The pediatrician Perri Klass recently commented in the New York Times on parents' worried when a child steals something ("Stealing in Childhood Does Not A Criminal Make", Aug. 11, D5). As Klass pointed out, it is pretty common for children in preschool or the early school years to swipe things that don't belong to them. I certainly remember when one of my sons dreidl-napped his school friend's dreidl, which I found in his pocket at laundry time (before it was washed, fortunately). I also remember my concern when quarters I had put aside for the parking meter turned up in the other son's room.
I agree now-- and agreed back then-- with Klass's suggestion that there should be some consequences (not punishment), but no big deal made when children under about 8 walk off with other people's possessions. The kinds of consequences I have in mind involve a) giving the thing back, b) apologizing, and possibly c) thinking it over and reporting back about what was wrong with what they did. (However, if thinking it over is demanded, the parent needs to be prepared to accept a simple explanation like the one offered by one of my young sons: "Ya get in trouble!")
Most parents who are not themselves burglars would agree that it's a serious matter when adults steal. They don't want their children to grow up to be thieves, and that's the real issue, or at least, most of us are not afraid that we'll have a miniature James Gang on our hands tomorrow. On the whole, it seems that parents who exercise a modicum of supervision need not worry about the future. Most children swipe something now and then, most parents tell them not to, and most adults do not steal most things most of the time.
So, childhood thievery does not seem to be much of a predictor of bad adult behavior. How about other early behaviors? For example, what about the oft-referenced "MacDonald's triad" of fire-setting, cruelty to animals, and late bedwetting? A 1968 book, "Homicidal Threats" by J.M. MacDonald, suggested that these three characteristics were indicators that a child would grow up to be a violent criminal. MacDonald reported in this book a retrospective study in which he interviewed serial killers and investigated their past lives. He reported that the triad of characteristics was common among the group he studied, and this claim has been given much attention.
MacDonald's study, in fact, did not provide good evidence for the claim he made. What was wrong with it? For one thing, his methods did not allow him to consider how many non-criminal adults had fire-setting, cruelty to animals, and persistent bedwetting in their past histories. Without knowing this, there is no way to know even whether these behaviors are more common among violent-criminals-to-be, much less whether they allow us to predict later behavior. For another thing, part of the investigation depended on the reported memories of the criminals themselves and of people who had known them as children. The latter knew that those children had grown up to be convicted and incarcerated for serious crimes. What they remembered and reported about the children was likely to be affected by what they knew about those adult actions. They might even include or omit points in order to tailor the childhood to suit what "should have" happened with developing criminals. In addition, neighbors or even relatives might never have learned of a child's problem with bedwetting, and most children would do their best to make sure that no one found out they set fires or tortured animals-- unless their relatives also did these things. We can't conclude from MacDonald's evidence that those behaviors are indications of serious later problems.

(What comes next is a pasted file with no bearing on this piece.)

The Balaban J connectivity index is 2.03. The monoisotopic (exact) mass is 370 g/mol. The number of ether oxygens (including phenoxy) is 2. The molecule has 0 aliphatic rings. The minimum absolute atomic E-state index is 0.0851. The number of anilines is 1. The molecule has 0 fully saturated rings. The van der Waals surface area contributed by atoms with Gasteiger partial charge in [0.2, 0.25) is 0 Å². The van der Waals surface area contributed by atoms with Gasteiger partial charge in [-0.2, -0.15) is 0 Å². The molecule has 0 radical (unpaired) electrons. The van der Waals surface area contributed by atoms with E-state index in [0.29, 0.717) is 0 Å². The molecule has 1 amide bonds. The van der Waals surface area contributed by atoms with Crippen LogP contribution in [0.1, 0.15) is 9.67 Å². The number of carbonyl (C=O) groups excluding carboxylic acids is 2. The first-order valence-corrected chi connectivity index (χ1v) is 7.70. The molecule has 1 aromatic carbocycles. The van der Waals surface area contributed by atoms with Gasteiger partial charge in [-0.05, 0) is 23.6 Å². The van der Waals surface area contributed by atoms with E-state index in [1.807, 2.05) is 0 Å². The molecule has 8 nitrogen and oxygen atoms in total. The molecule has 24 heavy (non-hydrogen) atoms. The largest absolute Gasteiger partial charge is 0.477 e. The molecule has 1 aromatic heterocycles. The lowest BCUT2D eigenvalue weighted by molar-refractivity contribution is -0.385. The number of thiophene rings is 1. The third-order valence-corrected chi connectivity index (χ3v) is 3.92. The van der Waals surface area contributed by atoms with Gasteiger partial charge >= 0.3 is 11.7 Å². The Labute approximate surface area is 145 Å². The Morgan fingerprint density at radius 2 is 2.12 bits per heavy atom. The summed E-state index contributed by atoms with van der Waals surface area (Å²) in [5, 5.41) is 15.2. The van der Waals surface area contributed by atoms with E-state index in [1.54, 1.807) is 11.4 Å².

No one would claim that fire-setting or animal cruelty makes for a good start in life. However, the issue may really be that most children who do these things are poorly cared for and supervised. Effective parents pay attention to what their children are doing, and interfere with undesirable actions of all kinds; by doing this, they offer guidance that can benefit all aspects of their children's development. Unsupervised children can become involved in very undesirable behavior, but they are also lacking in developmental guidance, and it's the absence of guidance that may have the worst impact on their adult behavior. Fire-setting and cruelty may just be symptoms of the real problem-- lack of adult supervision and guidance.
All this is not to say that disturbing childhood actions are meaningless. A child who continues to steal regularly, and who shows no remorse even though the parents follow through with demands for restitution, needs additional guidance. Deliberate, repeated fire-setting can indicate a developing mental illness of a serious nature. And serious cruelty to animals can indicate a lack of empathy that will interfere with later human relationships, as well as the possibility of mental illness. But these behaviors need to be considered over time and in appropriate contexts rather than being used to label a child as a criminal.